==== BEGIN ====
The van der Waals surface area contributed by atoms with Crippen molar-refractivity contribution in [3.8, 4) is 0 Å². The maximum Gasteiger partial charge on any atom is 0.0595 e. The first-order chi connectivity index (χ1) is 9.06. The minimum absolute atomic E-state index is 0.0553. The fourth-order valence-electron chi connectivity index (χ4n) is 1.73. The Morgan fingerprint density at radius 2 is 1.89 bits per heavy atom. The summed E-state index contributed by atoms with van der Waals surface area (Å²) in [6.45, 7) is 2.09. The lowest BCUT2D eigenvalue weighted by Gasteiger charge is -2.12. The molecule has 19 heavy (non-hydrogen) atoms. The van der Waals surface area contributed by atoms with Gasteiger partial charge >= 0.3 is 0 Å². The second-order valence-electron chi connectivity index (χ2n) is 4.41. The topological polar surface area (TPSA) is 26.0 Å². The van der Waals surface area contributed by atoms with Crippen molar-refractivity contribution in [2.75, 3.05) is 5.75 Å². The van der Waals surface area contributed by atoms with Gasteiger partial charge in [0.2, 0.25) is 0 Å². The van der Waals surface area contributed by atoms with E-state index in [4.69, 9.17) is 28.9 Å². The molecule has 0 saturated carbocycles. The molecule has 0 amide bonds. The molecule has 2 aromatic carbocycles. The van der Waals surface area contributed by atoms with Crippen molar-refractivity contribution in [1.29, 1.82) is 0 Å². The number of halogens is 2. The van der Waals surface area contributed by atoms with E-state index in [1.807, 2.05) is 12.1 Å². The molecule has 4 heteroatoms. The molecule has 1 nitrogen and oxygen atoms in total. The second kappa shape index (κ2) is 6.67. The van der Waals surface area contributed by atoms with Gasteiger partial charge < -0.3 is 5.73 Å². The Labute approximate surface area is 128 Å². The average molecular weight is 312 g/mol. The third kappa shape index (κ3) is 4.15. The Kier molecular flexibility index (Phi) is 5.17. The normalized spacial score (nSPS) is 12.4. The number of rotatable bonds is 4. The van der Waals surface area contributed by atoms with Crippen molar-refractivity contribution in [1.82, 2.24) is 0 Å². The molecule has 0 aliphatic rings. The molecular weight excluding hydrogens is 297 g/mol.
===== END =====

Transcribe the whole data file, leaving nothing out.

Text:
The van der Waals surface area contributed by atoms with Crippen molar-refractivity contribution in [3.8, 4) is 0 Å². The maximum Gasteiger partial charge on any atom is 0.0595 e. The first-order chi connectivity index (χ1) is 9.06. The minimum absolute atomic E-state index is 0.0553. The fourth-order valence-electron chi connectivity index (χ4n) is 1.73. The Morgan fingerprint density at radius 2 is 1.89 bits per heavy atom. The summed E-state index contributed by atoms with van der Waals surface area (Å²) in [6.45, 7) is 2.09. The lowest BCUT2D eigenvalue weighted by Gasteiger charge is -2.12. The molecule has 19 heavy (non-hydrogen) atoms. The van der Waals surface area contributed by atoms with Gasteiger partial charge >= 0.3 is 0 Å². The second-order valence-electron chi connectivity index (χ2n) is 4.41. The topological polar surface area (TPSA) is 26.0 Å². The van der Waals surface area contributed by atoms with Crippen molar-refractivity contribution in [2.75, 3.05) is 5.75 Å². The van der Waals surface area contributed by atoms with Gasteiger partial charge in [0.2, 0.25) is 0 Å². The van der Waals surface area contributed by atoms with E-state index in [4.69, 9.17) is 28.9 Å². The molecule has 0 saturated carbocycles. The molecule has 0 amide bonds. The molecule has 2 aromatic carbocycles. The van der Waals surface area contributed by atoms with Crippen molar-refractivity contribution in [1.29, 1.82) is 0 Å². The number of halogens is 2. The van der Waals surface area contributed by atoms with E-state index in [1.807, 2.05) is 12.1 Å². The molecule has 4 heteroatoms. The molecule has 1 nitrogen and oxygen atoms in total. The second kappa shape index (κ2) is 6.67. The van der Waals surface area contributed by atoms with Gasteiger partial charge < -0.3 is 5.73 Å². The Labute approximate surface area is 128 Å². The average molecular weight is 312 g/mol. The third kappa shape index (κ3) is 4.15. The Kier molecular flexibility index (Phi) is 5.17. The normalized spacial score (nSPS) is 12.4. The number of rotatable bonds is 4. The van der Waals surface area contributed by atoms with Crippen molar-refractivity contribution in [1.82, 2.24) is 0 Å². The molecule has 0 aliphatic rings. The molecular weight excluding hydrogens is 297 g/mol.